A survey published by on sexism and patriarchy, society, women empowerment in 2019 highlighted that only 25% of women are employed in India. When we see the survey of the World Bank in the 2017 development report, it is mentioned that India ranked 120 among 131 countries on female participation in organisations. Now, the question that arises is why are women not participating in the workforce? What are the challenges faced by working women in the job environment? What are the forces that restrict them from participating in the workforce? It is seen that the perception regarding women has rarely changed.
A formative study that Breakthrough undertook in Faridabad gives insights on how women perceive workplace discrimination and household violence spills outside and hinders participation in paid work.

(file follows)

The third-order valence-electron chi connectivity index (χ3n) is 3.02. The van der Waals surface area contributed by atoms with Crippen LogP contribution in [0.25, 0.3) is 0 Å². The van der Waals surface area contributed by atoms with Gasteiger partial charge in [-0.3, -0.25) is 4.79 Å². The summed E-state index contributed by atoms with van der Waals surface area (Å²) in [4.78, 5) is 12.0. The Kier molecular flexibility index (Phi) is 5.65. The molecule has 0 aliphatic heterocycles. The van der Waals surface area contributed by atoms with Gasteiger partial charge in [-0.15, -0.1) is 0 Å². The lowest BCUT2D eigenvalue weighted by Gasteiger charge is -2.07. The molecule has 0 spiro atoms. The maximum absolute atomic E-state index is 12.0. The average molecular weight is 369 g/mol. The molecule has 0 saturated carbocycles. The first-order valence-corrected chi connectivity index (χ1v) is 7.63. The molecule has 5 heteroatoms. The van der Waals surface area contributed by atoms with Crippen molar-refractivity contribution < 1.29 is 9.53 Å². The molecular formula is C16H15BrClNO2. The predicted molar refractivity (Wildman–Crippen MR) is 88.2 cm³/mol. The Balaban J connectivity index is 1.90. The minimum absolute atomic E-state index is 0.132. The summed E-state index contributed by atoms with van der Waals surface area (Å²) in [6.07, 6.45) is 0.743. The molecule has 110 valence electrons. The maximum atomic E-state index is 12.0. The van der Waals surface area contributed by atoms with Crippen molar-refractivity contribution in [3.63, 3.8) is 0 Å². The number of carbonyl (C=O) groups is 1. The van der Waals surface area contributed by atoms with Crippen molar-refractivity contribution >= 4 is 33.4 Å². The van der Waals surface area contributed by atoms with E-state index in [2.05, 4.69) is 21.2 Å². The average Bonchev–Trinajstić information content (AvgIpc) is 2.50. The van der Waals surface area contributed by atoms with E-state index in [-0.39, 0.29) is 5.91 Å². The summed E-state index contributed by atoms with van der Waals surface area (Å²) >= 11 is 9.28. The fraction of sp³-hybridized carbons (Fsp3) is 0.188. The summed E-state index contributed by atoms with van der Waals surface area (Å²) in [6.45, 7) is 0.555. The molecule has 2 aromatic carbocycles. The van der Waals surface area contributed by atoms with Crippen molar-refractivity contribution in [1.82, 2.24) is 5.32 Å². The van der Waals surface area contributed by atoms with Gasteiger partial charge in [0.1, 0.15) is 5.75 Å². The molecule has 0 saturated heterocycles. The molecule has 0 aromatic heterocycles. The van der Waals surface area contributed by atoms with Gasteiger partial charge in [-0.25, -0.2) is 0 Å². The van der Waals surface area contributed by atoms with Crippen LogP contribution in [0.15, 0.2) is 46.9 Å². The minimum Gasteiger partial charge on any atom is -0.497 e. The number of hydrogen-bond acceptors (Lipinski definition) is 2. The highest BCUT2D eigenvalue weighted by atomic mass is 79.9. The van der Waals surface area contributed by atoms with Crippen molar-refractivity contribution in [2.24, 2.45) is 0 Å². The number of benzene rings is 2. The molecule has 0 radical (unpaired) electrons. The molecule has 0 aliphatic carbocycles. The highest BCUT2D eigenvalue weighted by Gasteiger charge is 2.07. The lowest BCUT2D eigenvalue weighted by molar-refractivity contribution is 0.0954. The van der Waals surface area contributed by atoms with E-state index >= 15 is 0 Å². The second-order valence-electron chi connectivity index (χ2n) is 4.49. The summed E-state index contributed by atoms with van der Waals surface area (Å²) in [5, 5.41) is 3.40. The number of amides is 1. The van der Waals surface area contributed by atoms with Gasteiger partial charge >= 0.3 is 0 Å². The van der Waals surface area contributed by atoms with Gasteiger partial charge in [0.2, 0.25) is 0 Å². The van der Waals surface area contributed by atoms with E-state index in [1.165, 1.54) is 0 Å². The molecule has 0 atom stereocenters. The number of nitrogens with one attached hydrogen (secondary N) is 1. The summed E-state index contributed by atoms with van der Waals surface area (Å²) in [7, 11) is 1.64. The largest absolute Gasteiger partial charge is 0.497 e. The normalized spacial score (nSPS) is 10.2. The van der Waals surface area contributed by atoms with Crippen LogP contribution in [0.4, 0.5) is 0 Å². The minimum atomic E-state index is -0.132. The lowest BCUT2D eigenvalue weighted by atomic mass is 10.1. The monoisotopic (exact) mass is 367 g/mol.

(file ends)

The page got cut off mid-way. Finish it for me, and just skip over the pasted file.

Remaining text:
Women’s safety at home, while traveling and at the workplace is quite dismal. Stereotypes towards working women, division of labour and gender roles are present, clear as day. As a result, women and even young girls, burdened by household work and limited autonomy and mobility, are unable to negotiate these power dynamics.
The study confirms that working women face mental harassment, violence, discrimination at workplace, no safety while travelling, and to top it all off, lack of family support for the given and beyond.
The pandemic couldn’t have come at a worse time, seeing as the adverse effects on job security and workplace adjustments have been beyond severe.
From the In-Depth Interviews (IDIs) and Focus Group Discussion (FGDs) it emerged that participants often cite safety in public spaces as a factor negatively impacting the attitude and readiness to work outside home. Where most male and female participants across age groups favoured working from home as a better option, there were some boys and men who completely negated the idea of financially independent women. A nuanced but important aspect of this concern for women’s safety is that it is often partly real and partly the expression of a patriarchal norm. That is, women do face personal risk of sexual harassment and abuse.